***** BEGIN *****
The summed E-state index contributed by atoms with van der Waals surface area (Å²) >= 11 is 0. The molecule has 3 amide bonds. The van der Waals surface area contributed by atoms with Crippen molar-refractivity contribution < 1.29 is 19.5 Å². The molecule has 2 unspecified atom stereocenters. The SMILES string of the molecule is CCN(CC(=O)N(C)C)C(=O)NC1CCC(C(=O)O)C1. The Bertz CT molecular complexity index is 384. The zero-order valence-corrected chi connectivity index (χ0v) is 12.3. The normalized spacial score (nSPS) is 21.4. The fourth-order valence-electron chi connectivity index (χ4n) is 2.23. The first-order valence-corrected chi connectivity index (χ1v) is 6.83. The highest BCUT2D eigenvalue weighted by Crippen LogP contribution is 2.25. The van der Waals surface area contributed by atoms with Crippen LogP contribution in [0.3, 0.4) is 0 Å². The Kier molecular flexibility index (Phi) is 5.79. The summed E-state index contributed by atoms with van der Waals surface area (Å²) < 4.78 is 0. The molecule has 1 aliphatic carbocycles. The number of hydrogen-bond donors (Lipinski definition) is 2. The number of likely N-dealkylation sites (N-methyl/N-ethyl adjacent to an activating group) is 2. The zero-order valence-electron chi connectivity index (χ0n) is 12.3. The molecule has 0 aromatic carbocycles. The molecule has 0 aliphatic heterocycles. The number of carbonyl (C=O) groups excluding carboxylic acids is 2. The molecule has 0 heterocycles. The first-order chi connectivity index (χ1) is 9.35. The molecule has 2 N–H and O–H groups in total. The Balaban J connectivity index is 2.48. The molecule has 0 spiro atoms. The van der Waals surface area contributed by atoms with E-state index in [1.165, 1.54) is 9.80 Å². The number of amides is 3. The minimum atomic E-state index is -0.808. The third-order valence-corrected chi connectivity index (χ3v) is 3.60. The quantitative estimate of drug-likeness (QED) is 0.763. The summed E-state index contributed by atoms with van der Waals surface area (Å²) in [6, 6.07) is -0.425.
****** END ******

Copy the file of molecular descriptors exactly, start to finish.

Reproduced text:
The summed E-state index contributed by atoms with van der Waals surface area (Å²) >= 11 is 0. The molecule has 3 amide bonds. The van der Waals surface area contributed by atoms with Crippen molar-refractivity contribution < 1.29 is 19.5 Å². The molecule has 2 unspecified atom stereocenters. The SMILES string of the molecule is CCN(CC(=O)N(C)C)C(=O)NC1CCC(C(=O)O)C1. The Bertz CT molecular complexity index is 384. The zero-order valence-corrected chi connectivity index (χ0v) is 12.3. The normalized spacial score (nSPS) is 21.4. The fourth-order valence-electron chi connectivity index (χ4n) is 2.23. The first-order valence-corrected chi connectivity index (χ1v) is 6.83. The highest BCUT2D eigenvalue weighted by Crippen LogP contribution is 2.25. The van der Waals surface area contributed by atoms with Crippen LogP contribution in [0.3, 0.4) is 0 Å². The Kier molecular flexibility index (Phi) is 5.79. The summed E-state index contributed by atoms with van der Waals surface area (Å²) < 4.78 is 0. The molecule has 1 aliphatic carbocycles. The number of hydrogen-bond donors (Lipinski definition) is 2. The number of likely N-dealkylation sites (N-methyl/N-ethyl adjacent to an activating group) is 2. The zero-order valence-electron chi connectivity index (χ0n) is 12.3. The molecule has 0 aromatic carbocycles. The molecule has 0 aliphatic heterocycles. The number of carbonyl (C=O) groups excluding carboxylic acids is 2. The molecule has 0 heterocycles. The first-order chi connectivity index (χ1) is 9.35. The molecule has 2 N–H and O–H groups in total. The Balaban J connectivity index is 2.48. The molecule has 0 spiro atoms. The van der Waals surface area contributed by atoms with E-state index in [1.165, 1.54) is 9.80 Å². The number of amides is 3. The minimum atomic E-state index is -0.808. The third-order valence-corrected chi connectivity index (χ3v) is 3.60. The quantitative estimate of drug-likeness (QED) is 0.763. The summed E-state index contributed by atoms with van der Waals surface area (Å²) in [6, 6.07) is -0.425.